Just like playtime, fighting requires a lot of exertion, so your dog will prepare itself. This kind of stretching will come with other warning signs.
Your dog may growl, bare its teeth, put up its hackles, or make other signs that it is ready to fight.
Don’t get in your dog’s face if they warn you they are prepared to fight. You do not want them to feel cornered or challenged. You can try backing off from your dog and showing that you are not a threat.
Stretching could also be your dog’s way of expressing its desire to mate with another dog.
Like all other physical activity, mating needs the body to be loose and ready for effort. If your dog has not been spayed or neutered, they will often stretch around other dogs they are romantically interested in.
In most cases, stretching is not a sign of medical problems.
That being said, stretching can accompany other symptoms if your dog has some kind of issue with its health.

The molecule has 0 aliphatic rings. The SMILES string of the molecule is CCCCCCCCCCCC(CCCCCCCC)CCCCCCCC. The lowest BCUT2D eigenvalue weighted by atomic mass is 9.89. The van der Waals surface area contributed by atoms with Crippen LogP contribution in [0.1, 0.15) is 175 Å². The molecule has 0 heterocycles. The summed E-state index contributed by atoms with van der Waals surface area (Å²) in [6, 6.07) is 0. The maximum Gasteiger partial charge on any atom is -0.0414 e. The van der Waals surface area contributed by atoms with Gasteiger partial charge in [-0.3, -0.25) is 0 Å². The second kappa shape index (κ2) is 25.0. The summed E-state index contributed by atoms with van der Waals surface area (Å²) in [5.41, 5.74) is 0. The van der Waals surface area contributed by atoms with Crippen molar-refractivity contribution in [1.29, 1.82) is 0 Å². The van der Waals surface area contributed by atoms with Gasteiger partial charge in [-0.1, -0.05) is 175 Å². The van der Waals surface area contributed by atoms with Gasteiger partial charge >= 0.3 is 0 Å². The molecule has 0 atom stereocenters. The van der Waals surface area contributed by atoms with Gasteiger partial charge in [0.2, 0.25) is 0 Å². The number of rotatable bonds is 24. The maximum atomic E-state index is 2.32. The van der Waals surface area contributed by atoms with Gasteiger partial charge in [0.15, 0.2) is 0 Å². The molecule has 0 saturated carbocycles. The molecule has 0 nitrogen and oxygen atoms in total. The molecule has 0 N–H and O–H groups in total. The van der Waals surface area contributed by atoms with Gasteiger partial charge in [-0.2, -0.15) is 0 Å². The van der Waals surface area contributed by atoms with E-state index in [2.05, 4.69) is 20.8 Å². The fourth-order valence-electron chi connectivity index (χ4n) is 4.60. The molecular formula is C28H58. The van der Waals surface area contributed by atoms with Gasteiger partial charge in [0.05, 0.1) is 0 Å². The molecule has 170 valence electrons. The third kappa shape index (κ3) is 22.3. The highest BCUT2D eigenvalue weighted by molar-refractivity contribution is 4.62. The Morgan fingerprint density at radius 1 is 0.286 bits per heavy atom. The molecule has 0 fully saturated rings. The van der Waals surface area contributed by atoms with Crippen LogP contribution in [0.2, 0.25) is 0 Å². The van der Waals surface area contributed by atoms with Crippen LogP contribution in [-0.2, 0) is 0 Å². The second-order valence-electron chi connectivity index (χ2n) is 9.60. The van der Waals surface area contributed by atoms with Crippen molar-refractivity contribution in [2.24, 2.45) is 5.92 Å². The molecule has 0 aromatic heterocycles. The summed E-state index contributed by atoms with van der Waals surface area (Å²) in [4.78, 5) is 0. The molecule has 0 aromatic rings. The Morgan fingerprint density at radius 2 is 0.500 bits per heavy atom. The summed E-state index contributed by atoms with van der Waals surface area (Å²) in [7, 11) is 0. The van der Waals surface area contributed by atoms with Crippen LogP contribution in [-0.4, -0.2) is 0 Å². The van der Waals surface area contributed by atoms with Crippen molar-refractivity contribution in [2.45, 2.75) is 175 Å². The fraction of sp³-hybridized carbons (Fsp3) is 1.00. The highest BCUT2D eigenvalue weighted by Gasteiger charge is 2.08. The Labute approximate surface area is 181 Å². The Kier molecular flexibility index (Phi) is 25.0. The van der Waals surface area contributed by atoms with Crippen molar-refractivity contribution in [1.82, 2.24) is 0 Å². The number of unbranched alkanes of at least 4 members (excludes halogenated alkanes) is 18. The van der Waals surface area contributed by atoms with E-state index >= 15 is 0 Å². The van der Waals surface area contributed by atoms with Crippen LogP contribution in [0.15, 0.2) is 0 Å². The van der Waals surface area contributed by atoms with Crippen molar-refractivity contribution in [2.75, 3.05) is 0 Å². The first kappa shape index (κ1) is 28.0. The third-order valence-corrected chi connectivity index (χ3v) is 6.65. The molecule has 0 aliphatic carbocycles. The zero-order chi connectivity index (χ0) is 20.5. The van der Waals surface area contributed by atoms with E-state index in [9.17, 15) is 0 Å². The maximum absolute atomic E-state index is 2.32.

If you believe that their stretching could be a sign of something deeper going on, we strongly encourage you to take them to the veterinarian for a checkup.
Your dog may stretch out its body to express discomfort. If they are dealing with some kind of digestive issue, stretching could be a way for them to temporarily relieve some pain or discomfort going on in their stomach.
Larger dogs may suffer from an issue like bloat. Bloat occurs when your dog’s stomach expands and twists on itself.
This is a severe medical condition that requires immediate attention. If you are worried your dog may have bloat, take them to the vet immediately.
Keep in mind that stretching itself is not a sign of bloat. Your dog will have other symptoms, such as nausea, excessive drool, and distension in their abdominal region.